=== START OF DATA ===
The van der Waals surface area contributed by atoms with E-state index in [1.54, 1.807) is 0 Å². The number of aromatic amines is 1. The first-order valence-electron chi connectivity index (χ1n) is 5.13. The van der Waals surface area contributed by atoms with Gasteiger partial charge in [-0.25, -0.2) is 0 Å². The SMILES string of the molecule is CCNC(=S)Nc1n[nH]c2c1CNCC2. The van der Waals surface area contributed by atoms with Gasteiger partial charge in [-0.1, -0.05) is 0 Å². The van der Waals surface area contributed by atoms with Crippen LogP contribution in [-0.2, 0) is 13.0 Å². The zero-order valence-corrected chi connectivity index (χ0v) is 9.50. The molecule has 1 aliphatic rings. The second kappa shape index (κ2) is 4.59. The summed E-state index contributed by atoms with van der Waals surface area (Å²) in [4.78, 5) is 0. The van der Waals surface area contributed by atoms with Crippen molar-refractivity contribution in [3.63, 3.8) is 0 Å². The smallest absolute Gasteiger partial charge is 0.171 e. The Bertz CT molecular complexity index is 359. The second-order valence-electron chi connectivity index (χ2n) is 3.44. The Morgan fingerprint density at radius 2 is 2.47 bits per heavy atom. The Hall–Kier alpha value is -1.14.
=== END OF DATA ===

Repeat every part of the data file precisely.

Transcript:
The van der Waals surface area contributed by atoms with E-state index in [1.54, 1.807) is 0 Å². The number of aromatic amines is 1. The first-order valence-electron chi connectivity index (χ1n) is 5.13. The van der Waals surface area contributed by atoms with Gasteiger partial charge in [-0.25, -0.2) is 0 Å². The SMILES string of the molecule is CCNC(=S)Nc1n[nH]c2c1CNCC2. The van der Waals surface area contributed by atoms with Gasteiger partial charge in [-0.1, -0.05) is 0 Å². The van der Waals surface area contributed by atoms with Crippen LogP contribution in [-0.2, 0) is 13.0 Å². The zero-order valence-corrected chi connectivity index (χ0v) is 9.50. The molecule has 1 aliphatic rings. The second kappa shape index (κ2) is 4.59. The summed E-state index contributed by atoms with van der Waals surface area (Å²) in [4.78, 5) is 0. The van der Waals surface area contributed by atoms with Crippen molar-refractivity contribution in [3.63, 3.8) is 0 Å². The smallest absolute Gasteiger partial charge is 0.171 e. The Bertz CT molecular complexity index is 359. The second-order valence-electron chi connectivity index (χ2n) is 3.44. The Morgan fingerprint density at radius 2 is 2.47 bits per heavy atom. The Hall–Kier alpha value is -1.14.